Initiation of Term Newborn Skin-To-Skin Contact in the Operating Room Following Scheduled Cesarean Section: A DNP Capstone Project

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The Ohio State University

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Breastfeeding provides many short and long-term health benefits to the mother and the newborn, however breastfeeding rates are lower among women who deliver via Cesarean Section as compared to those who deliver vaginally. Key initiatives to improve successful breastfeeding include skin-to-skin contact soon after birth, initiation of breastfeeding within an hour of birth, limited maternal-newborn separation and frequent on-demand feedings. Despite the multiple health benefits to both the mother and the newborn, hospital policies and existing practices can be a significant barrier to breastfeeding. The purpose of the project was to implement newborn skin-to-skin contact in the operating room as the standard of care, for all mothers who indicate an intention to breastfeed, and who deliver a term newborn via a scheduled Cesarean Section at The Ohio State University Wexner Medical Center.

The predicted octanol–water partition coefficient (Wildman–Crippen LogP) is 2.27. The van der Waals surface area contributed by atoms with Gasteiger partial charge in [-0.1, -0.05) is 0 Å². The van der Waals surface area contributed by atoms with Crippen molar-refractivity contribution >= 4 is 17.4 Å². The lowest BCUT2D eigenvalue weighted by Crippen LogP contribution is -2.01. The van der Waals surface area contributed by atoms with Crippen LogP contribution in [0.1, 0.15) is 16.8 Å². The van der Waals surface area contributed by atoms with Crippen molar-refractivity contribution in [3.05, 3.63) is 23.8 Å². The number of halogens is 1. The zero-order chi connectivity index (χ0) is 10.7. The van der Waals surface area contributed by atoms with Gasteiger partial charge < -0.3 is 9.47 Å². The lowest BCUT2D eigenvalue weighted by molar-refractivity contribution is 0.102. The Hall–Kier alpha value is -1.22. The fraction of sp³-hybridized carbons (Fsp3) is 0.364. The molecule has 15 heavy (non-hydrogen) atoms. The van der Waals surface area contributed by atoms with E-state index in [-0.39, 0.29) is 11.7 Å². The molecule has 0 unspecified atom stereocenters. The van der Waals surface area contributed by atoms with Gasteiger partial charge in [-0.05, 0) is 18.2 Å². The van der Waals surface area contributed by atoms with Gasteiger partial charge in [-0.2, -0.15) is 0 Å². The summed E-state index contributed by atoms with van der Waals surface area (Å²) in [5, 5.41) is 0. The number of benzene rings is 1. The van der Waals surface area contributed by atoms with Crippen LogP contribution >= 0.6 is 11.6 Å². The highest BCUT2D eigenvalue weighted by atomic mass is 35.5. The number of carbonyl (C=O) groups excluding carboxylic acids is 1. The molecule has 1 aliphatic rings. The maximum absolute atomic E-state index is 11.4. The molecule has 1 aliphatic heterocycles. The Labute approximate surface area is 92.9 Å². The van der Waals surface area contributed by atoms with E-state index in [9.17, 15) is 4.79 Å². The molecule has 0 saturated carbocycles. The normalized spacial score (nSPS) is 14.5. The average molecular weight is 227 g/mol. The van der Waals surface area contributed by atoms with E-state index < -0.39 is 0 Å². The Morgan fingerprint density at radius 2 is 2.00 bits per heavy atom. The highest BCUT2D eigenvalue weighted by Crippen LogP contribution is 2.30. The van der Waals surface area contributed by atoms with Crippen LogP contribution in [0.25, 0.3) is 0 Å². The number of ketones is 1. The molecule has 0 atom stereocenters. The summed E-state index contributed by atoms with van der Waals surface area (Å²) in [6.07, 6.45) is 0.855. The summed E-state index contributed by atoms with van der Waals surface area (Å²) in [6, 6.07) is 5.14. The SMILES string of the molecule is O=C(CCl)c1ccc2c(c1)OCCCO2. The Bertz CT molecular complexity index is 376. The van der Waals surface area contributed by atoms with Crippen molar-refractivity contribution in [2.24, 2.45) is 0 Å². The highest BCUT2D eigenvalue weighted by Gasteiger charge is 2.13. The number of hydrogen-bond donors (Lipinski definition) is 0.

Skin-To-Skin Contact, Cesarean Section, Cesarean Delivery, Breastfeeding, Evidence Based Quality Improvement Project